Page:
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Liability Legislation for Indian Nuclear Energy Business is Enacted

Both Houses of India’s Parliament have passed the Civil Liability for Nuclear Damage (CLND) bill, which establishes and allocates liability on diverse stakeholders participating in the nuclear power industry. Previously, I observed that key contentious issues had to be resolved in order to move forward with the bill, including a stronger compensation regime; broadening the “actors” beyond operators of the facility who would be liable for compensation; and extending the statute of limitations.

After intense debates, backroom negotiations between the two main political parties and important redrafting, the following five points are noteworthy:

  1. The overall maximum amount of liability in respect to each nuclear incident is assessed at Special Drawing Rights 300 million (21 billion rupees), except where the government changes the maximum amount through a notification.
  2. The operator of a nuclear plant of 10 MW and above is liable for compensation up to 15 billion rupees.
  3. The central government is liable for damage in respect of a nuclear incident where the liability exceeds the amount of liability of an operator.
  4. The period over which victims can claim damages for injuries is 20 years.
  5. Even if an operator does not have a contractual right for recourse vis-à-vis a supplier, the CLND bill provides for recourse to compensation if the nuclear incident has occurred due to a supplier’s actions. In other words, supplier’s liability is part of the legislation.

In the run up to the voting on the CLND bill, a fair amount of discussion focused on the fifth point above. There was strong representation from the industry that supplier’s liability will make India an outlier in the nuclear power sector, and consequently Indian operators will find it difficult to source equipment and service vendors from abroad and domestically. Several observations are pertinent in this context.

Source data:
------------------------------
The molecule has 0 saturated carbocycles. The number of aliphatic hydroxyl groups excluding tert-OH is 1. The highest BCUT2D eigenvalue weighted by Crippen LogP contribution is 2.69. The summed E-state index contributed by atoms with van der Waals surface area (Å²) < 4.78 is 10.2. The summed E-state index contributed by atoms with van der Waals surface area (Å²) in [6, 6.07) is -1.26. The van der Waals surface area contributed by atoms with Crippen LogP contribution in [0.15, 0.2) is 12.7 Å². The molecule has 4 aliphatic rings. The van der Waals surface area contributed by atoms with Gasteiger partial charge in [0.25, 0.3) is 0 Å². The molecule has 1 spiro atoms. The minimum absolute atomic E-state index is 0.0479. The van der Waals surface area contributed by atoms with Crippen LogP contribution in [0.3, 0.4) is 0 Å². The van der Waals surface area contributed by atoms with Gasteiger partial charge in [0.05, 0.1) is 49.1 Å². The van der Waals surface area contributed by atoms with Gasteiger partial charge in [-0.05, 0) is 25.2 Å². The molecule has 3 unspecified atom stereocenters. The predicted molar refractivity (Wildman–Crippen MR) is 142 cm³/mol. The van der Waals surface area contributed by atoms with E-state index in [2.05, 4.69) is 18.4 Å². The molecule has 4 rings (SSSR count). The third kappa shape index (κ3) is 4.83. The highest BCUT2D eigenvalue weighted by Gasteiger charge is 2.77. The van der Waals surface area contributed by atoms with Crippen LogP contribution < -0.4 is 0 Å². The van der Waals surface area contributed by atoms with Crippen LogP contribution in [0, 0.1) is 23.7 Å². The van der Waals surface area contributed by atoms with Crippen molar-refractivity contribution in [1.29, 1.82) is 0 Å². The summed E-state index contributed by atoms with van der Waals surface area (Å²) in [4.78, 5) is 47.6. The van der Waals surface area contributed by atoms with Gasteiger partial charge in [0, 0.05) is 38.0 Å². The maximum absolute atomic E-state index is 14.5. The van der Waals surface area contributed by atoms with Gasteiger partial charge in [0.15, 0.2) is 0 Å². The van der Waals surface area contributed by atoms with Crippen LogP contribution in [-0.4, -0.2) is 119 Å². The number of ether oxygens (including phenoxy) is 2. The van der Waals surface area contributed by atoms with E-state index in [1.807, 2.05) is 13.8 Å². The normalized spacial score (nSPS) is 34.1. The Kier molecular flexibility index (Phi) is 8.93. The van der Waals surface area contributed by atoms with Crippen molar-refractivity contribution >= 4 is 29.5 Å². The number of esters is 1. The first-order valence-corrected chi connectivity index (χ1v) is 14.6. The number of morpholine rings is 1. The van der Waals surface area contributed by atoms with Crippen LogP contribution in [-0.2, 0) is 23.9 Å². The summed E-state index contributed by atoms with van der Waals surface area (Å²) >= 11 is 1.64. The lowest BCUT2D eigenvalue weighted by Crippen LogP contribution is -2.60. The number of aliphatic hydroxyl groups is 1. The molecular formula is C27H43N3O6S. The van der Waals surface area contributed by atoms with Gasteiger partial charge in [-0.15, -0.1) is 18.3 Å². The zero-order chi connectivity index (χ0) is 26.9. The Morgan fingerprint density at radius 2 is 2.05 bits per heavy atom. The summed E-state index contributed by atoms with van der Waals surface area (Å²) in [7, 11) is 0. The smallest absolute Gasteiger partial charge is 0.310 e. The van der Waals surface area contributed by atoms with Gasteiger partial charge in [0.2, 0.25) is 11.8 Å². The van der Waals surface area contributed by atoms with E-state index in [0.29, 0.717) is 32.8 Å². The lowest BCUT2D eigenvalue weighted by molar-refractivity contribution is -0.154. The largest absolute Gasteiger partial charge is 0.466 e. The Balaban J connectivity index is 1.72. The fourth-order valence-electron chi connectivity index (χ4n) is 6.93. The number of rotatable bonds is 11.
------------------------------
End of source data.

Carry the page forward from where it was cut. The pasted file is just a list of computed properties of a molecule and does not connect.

First, even if the supplier’s liability clause (# 17b in the bill) were not included, the operator through an apposite contract could hold a supplier liable. Regardless of the lack of precedent, good housekeeping on the part of the operators to protect their investors’ interests should include channelizing some liability to vendors; after all, this is generally the case in the energy sector. (It is instructive that in South Korea there is right of recourse to suppliers unless excluded by contract.)

Second, it is important to conceptually assess the industry position against supplier’s liability. The primary reason why the subject of liability is important in the nuclear business is the potential for a large negative externality, regardless of the cause, if matters go awry—a ceiling on damages is needed precisely because they can be astronomical. Therefore, liability clauses that impart responsibility on a stakeholder who is best placed to assume a specific risk is optimal. In this sense, the CLPD bill distinguishes between a broad operational risk and a (relatively) narrow supplier-related risk. To further underscore this point, it is noteworthy that an operator does not bear risk on account of natural disasters, act of war, terrorism etc.—past experience suggests that in these instances it is usually left to the government to bell the cat!

Lastly, the world is on the verge of a nuclear energy renaissance, hence suppliers’ order books will witness robust growth, and thus it may be beneficial to “sharpen” incentives against cutting corners by suppliers (regardless of how small the possibility is due to adverse reputation effects). In fact, inclusion of supplier’s liability is a model that other countries may emulate in due course as it is not without merit, irrespective of industry clamour against it in the Indian context.